More citizens want their government to sit down at the negotiating table with Moscow, Aleksey Danilov has admitted
A growing number of Ukrainians would like to see Kiev launch peace talks with Moscow, the head of the National Security and Defense Council, Aleksey Danilov, admitted on Thursday. The top security official claimed the development was a “very dangerous tendency.”
“[One should] bear in mind that those [people advocating talks with Russia] are growing in numbers. It is a very dangerous tendency when even people in western Ukraine are starting to talk about such things,” Danilov said during a live appearance on the Ukrainian talk show ‘Greater Lviv speaks’, as cited by RIA Novosti. He also referred to a local politician in the western Lviv region who reportedly called on Kiev to sit down at the negotiating table with Moscow.
Russia has repeatedly indicated that it is open to communicating with Ukraine if its leaders accept Moscow’s conditions and recognize what the Kremlin calls the “reality on the ground.” In autumn 2022, four former Ukrainian regions, including the two Donbass republics, officially joined Russia following referendums. Kiev described the vote as a “sham” and insisted all four territories remained part of Ukraine, along with Crimea, which joined Russia in 2014 following a referendum in the wake of the Maidan coup.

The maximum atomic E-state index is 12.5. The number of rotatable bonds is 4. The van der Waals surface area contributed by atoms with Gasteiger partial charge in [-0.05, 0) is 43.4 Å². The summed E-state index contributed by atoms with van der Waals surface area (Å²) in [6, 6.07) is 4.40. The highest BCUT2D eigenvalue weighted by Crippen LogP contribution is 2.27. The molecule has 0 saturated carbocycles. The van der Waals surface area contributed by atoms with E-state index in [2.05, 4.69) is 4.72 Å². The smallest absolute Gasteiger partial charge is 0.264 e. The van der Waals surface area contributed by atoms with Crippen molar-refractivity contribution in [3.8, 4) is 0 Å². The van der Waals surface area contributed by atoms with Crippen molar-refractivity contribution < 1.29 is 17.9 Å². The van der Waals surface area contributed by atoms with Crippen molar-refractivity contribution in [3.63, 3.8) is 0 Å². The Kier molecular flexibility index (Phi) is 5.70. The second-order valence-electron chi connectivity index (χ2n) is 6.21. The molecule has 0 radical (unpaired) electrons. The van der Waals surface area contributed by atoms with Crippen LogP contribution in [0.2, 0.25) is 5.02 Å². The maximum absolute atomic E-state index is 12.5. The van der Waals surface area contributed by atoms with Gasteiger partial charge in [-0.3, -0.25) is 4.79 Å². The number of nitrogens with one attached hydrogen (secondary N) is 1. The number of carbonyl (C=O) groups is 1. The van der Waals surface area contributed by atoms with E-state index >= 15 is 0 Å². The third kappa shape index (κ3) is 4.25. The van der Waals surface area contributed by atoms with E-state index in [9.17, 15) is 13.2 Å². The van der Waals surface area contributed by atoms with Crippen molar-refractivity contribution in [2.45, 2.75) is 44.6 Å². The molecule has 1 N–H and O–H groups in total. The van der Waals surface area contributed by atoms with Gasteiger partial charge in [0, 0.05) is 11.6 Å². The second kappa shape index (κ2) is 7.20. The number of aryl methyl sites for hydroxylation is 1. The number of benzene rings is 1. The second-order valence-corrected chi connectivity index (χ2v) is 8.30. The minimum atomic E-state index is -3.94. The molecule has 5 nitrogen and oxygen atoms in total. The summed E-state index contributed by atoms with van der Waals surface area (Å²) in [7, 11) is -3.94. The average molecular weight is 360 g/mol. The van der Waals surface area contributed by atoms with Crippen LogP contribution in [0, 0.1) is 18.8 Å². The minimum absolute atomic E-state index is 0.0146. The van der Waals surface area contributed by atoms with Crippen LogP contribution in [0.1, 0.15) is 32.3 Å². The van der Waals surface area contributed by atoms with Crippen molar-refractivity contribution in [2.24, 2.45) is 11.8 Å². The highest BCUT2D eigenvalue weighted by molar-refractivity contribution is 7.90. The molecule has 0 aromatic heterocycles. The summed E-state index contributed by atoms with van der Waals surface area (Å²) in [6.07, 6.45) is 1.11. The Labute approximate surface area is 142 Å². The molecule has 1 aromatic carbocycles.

Kiev has refused to enter into any negotiations with Moscow since spring 2022, when initial attempts to resolve the conflict through diplomatic means failed. At the time, Ukraine withdrew from talks with Russia following several rounds of negotiations in Belarus and Türkiye.
In early October 2022, Ukrainian President Vladimir Zelensky ruled out negotiations with his Russian counterpart, Vladimir Putin. Kiev has insisted on a military victory over Moscow. During a G20 summit in November 2022, Zelensky ruled out a potential new ‘Minsk-3’ agreement, referring to previous accords designed to resolve the conflict between Kiev and the two Donbass republics.
The Minsk Protocol, brokered by Germany and France, was first signed in 2014. Russia sent troops into Ukraine on February 24, 2022, citing Kiev’s failure to implement the agreements, which were designed to give Donetsk and Lugansk special status within the Ukrainian state.
Former Ukrainian President Pyotr Poroshenko has since admitted that Kiev’s main goal was to use the agreement to buy time and “create powerful armed forces.” The idea was confirmed by the then-chancellor of Germany, Angela Merkel, and the then-president of France, Francois Hollande.